## Hess's Law, Multiplying Coefficients

Mara Lockhart 3J
Posts: 53
Joined: Fri Sep 26, 2014 2:02 pm

### Hess's Law, Multiplying Coefficients

On problem 7.63, we have to find the balanced equations of three reactions and for one of the reactions, we find it to be H2(g) + 1/2O2(g) ---> H20. We then have to multiply the reaction by 2, leading us to multiply the delta H by two as well.

However, why can't we just have the reaction as 2H2 + O2----> 2H2o in the beginning, which would mean we would not end up multiplying the delta H by 2? How do you know to have the 1/2O2 rather than the 2H2 and 2H20 from the start?

Sanmeet Atwal 1D
Posts: 17
Joined: Fri Sep 26, 2014 2:02 pm

### Re: Hess's Law, Multiplying Coefficients

We have to write the reaction like this in the beginning:
H2(g) + 1/2 O2(g) ----> H20 (l) ΔHformation: -286 kJ
because the standard enthalpy of formation of water for one mol is: -286 kJ so in the reaction you want one mol of water which means 02 has to have 1/2 as the coefficient for it to be balanced correctly.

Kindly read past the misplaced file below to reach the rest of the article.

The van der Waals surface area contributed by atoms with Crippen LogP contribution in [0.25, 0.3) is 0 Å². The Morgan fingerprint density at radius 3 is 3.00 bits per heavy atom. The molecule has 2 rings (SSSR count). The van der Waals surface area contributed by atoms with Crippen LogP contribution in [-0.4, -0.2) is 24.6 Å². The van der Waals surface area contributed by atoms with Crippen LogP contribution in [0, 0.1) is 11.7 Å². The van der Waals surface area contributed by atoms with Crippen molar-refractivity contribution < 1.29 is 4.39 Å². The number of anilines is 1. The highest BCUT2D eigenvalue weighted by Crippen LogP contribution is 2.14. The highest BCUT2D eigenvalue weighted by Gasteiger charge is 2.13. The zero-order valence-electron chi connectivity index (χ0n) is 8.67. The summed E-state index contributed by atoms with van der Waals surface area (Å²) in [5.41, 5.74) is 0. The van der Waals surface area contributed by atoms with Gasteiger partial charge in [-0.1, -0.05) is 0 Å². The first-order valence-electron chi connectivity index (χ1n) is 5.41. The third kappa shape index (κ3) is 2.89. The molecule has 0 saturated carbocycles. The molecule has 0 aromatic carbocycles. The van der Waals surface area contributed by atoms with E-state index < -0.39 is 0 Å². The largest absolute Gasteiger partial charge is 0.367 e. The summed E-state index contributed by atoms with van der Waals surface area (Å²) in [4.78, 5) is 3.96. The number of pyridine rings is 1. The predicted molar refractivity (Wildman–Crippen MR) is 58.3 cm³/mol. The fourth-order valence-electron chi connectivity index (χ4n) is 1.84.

Thats why you have to multiply the ΔHformation of water by 2: 2(-286 kJ/mol) when the above reaction is written:
2H2 (g) + O2 (g) ----> 2H20 (l) ΔHformation: (-286 kJ/mol)*(2mol) = -572 kJ
Hope this helps!

Neil DSilva 1L
Posts: 70
Joined: Fri Sep 26, 2014 2:02 pm

### Re: Hess's Law, Multiplying Coefficients

Problem 7.63 deals with the $\Delta H^{\circ }_{c}(H_{2}, g)$ which is the enthalpy of combustion for one mole of $H_{2}$. (This is the same equation and enthalpy as the reaction for the formation of one mole of water, but since the problem specifically deals with the enthalpy of combustion, I just wanted to leave this note here, so you're not confused.)

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